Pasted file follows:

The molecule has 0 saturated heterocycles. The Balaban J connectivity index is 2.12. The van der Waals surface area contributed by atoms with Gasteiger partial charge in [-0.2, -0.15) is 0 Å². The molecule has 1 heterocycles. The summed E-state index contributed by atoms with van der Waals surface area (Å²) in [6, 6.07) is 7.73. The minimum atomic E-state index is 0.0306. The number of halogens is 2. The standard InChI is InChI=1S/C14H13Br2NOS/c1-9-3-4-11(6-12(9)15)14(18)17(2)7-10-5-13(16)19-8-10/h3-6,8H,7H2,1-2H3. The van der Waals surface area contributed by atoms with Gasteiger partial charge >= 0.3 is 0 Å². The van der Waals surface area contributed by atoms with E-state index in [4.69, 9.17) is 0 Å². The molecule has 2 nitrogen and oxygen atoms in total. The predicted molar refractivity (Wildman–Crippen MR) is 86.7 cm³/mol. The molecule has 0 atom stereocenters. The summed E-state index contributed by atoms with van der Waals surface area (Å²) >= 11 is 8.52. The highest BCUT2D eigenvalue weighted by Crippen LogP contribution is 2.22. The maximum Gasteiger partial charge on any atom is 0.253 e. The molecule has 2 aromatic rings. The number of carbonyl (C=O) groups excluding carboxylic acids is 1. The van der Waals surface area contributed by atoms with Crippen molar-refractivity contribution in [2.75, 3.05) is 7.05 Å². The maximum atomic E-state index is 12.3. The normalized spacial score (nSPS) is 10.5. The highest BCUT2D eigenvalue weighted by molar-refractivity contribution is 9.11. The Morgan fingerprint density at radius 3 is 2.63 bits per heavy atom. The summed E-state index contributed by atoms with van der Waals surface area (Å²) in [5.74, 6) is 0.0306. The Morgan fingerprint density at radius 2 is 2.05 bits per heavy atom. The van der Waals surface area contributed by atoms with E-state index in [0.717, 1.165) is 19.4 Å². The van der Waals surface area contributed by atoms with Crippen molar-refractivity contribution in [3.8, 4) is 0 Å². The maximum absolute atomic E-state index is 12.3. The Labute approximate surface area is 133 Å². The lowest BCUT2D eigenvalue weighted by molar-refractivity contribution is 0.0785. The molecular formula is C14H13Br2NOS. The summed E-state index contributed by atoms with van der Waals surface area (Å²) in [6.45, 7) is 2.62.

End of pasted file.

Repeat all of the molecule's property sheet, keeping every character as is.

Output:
The molecule has 0 saturated heterocycles. The Balaban J connectivity index is 2.12. The van der Waals surface area contributed by atoms with Gasteiger partial charge in [-0.2, -0.15) is 0 Å². The molecule has 1 heterocycles. The summed E-state index contributed by atoms with van der Waals surface area (Å²) in [6, 6.07) is 7.73. The minimum atomic E-state index is 0.0306. The number of halogens is 2. The standard InChI is InChI=1S/C14H13Br2NOS/c1-9-3-4-11(6-12(9)15)14(18)17(2)7-10-5-13(16)19-8-10/h3-6,8H,7H2,1-2H3. The van der Waals surface area contributed by atoms with Gasteiger partial charge >= 0.3 is 0 Å². The van der Waals surface area contributed by atoms with E-state index in [4.69, 9.17) is 0 Å². The molecule has 2 nitrogen and oxygen atoms in total. The predicted molar refractivity (Wildman–Crippen MR) is 86.7 cm³/mol. The molecule has 0 atom stereocenters. The summed E-state index contributed by atoms with van der Waals surface area (Å²) >= 11 is 8.52. The highest BCUT2D eigenvalue weighted by Crippen LogP contribution is 2.22. The maximum Gasteiger partial charge on any atom is 0.253 e. The molecule has 2 aromatic rings. The number of carbonyl (C=O) groups excluding carboxylic acids is 1. The van der Waals surface area contributed by atoms with Crippen molar-refractivity contribution in [2.75, 3.05) is 7.05 Å². The maximum atomic E-state index is 12.3. The normalized spacial score (nSPS) is 10.5. The highest BCUT2D eigenvalue weighted by molar-refractivity contribution is 9.11. The Morgan fingerprint density at radius 3 is 2.63 bits per heavy atom. The summed E-state index contributed by atoms with van der Waals surface area (Å²) in [5.74, 6) is 0.0306. The Morgan fingerprint density at radius 2 is 2.05 bits per heavy atom. The van der Waals surface area contributed by atoms with E-state index in [0.717, 1.165) is 19.4 Å². The van der Waals surface area contributed by atoms with Crippen molar-refractivity contribution in [3.8, 4) is 0 Å². The maximum absolute atomic E-state index is 12.3. The Labute approximate surface area is 133 Å². The lowest BCUT2D eigenvalue weighted by molar-refractivity contribution is 0.0785. The molecular formula is C14H13Br2NOS. The summed E-state index contributed by atoms with van der Waals surface area (Å²) in [6.45, 7) is 2.62.